Some would argue that rugby is more satisfying a spectacle because it is more tactically-involved. For all the puffed-up punditry, football can be seen as just eleven guys kicking a ball around.
Rugby is also better than football because it is more honest a test of strength and courage; it is more honestly physical. The heroic England captain Martin Johnson highlighted the comparison, noting that rugby players spend 80 minutes trying to pretend that they are not injured, whereas footballer players spend 90 minutes pretending that they are. Rugby is better too because there is greater equality among the top teams, due to a stringent salary cap. So, while Leicester Tigers have the biggest ground and fan-base and make the most money, they can attract no higher a number of big players than Sale, who have to play in a wind-thrashed, gloomy ground to a couple of thousand hardy Northerners. The result is that Sale were able to hammer Leicester to become the champions of England, the equivalent of Wigan toppling Chelsea to win the Premiership.
Some would argue that rugby is more satisfying a spectacle because it is more tactically-involved. For all the puffed-up punditry, football can be seen as just eleven guys kicking a ball around. Rugby is more complicated, with more set-pieces and pre-designed moves. But perhaps too much so; critics call rugby the kick-and-clap game: two groups of fat men pile into each other; the ball is passed to a marginally slimmer man, who kicks the ball into touch; and everybody claps.
Surely, what would be perfect is a game that combines the best features of the two sports: the accessible skill of the football players with the physicality and bravery of rugby players; crowds that are vocal but not vicious; a game that is not the product of the middle- or working- class but can appeal across the social spectrum. Happily, the game does exist, and it is called Rugby League.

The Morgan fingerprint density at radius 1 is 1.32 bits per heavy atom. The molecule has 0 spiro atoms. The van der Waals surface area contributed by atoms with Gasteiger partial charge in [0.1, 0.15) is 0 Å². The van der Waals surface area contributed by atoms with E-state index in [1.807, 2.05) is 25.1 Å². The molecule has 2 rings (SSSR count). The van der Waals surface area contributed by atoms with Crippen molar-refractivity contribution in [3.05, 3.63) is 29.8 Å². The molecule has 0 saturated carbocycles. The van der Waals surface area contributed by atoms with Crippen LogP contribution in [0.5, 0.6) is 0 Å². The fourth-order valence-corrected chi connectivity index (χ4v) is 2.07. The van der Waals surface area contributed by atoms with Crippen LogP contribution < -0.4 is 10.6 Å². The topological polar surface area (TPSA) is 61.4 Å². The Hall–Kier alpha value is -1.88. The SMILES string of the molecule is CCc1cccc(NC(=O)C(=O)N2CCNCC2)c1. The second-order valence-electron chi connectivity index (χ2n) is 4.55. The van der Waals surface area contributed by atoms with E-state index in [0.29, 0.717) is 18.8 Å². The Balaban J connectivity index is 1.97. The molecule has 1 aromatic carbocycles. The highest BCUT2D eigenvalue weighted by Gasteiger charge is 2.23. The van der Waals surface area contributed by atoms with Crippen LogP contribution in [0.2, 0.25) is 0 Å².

Rugby League is rugby union without the stoppages, without the kicking-and-clapping. In England, there is the Super League, which is exciting enough, but for real rugby you have to watch the Australian NRL. The ball is always in play, except when the player with the ball is sat down so hard the ground shakes beneath him.
The players are not the milksop millionaires that flounce across football pitches; in rugby league, you can only pay twenty players in the squad more than twenty thousand pounds – or the cost of five suits for David Beckham, or a thousand scally prostitutes for Wayne Rooney – as an annual salary.
So – in the coming month – while you are forced into the shared bonhomie of sweat-soaked pubs, supporting a group of overpaid nancy-boys who would run you over in their Chryslers as soon as look at you, pause for a moment and think whether there might not be something more in the sporting firmament. And when the England team return home – quarter-finals, unlucky on penalties – let’s turn Rugby League into the national sport, celebrate the athletic ability of real men, and go over to Australia and give those ex-cons a damned good licking. All together now: English till I die, I’m English till I die…